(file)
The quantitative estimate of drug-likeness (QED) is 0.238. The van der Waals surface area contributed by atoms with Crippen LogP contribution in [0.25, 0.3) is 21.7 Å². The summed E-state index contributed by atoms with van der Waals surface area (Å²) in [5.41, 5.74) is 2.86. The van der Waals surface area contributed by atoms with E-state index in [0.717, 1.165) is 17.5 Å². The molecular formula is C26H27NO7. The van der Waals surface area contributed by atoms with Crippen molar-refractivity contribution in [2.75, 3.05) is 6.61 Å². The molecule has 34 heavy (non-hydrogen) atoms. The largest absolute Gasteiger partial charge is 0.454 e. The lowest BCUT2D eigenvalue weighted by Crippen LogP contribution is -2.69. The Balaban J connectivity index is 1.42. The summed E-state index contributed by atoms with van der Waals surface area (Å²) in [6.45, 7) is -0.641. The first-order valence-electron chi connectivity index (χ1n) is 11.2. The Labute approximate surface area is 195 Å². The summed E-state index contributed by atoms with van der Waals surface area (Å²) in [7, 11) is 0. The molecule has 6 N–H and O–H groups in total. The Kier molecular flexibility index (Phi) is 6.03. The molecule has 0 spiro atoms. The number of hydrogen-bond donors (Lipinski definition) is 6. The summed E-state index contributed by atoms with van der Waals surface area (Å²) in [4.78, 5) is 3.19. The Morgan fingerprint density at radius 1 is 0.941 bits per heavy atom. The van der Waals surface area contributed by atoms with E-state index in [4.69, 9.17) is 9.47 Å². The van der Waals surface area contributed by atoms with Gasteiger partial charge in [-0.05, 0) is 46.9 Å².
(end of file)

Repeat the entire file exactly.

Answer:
The quantitative estimate of drug-likeness (QED) is 0.238. The van der Waals surface area contributed by atoms with Crippen LogP contribution in [0.25, 0.3) is 21.7 Å². The summed E-state index contributed by atoms with van der Waals surface area (Å²) in [5.41, 5.74) is 2.86. The van der Waals surface area contributed by atoms with E-state index in [0.717, 1.165) is 17.5 Å². The molecular formula is C26H27NO7. The van der Waals surface area contributed by atoms with Crippen molar-refractivity contribution in [2.75, 3.05) is 6.61 Å². The molecule has 34 heavy (non-hydrogen) atoms. The largest absolute Gasteiger partial charge is 0.454 e. The lowest BCUT2D eigenvalue weighted by Crippen LogP contribution is -2.69. The Balaban J connectivity index is 1.42. The summed E-state index contributed by atoms with van der Waals surface area (Å²) in [6.45, 7) is -0.641. The first-order valence-electron chi connectivity index (χ1n) is 11.2. The Labute approximate surface area is 195 Å². The summed E-state index contributed by atoms with van der Waals surface area (Å²) in [7, 11) is 0. The molecule has 6 N–H and O–H groups in total. The Kier molecular flexibility index (Phi) is 6.03. The molecule has 0 spiro atoms. The number of hydrogen-bond donors (Lipinski definition) is 6. The summed E-state index contributed by atoms with van der Waals surface area (Å²) in [4.78, 5) is 3.19. The Morgan fingerprint density at radius 1 is 0.941 bits per heavy atom. The van der Waals surface area contributed by atoms with E-state index in [4.69, 9.17) is 9.47 Å². The van der Waals surface area contributed by atoms with Gasteiger partial charge in [-0.05, 0) is 46.9 Å².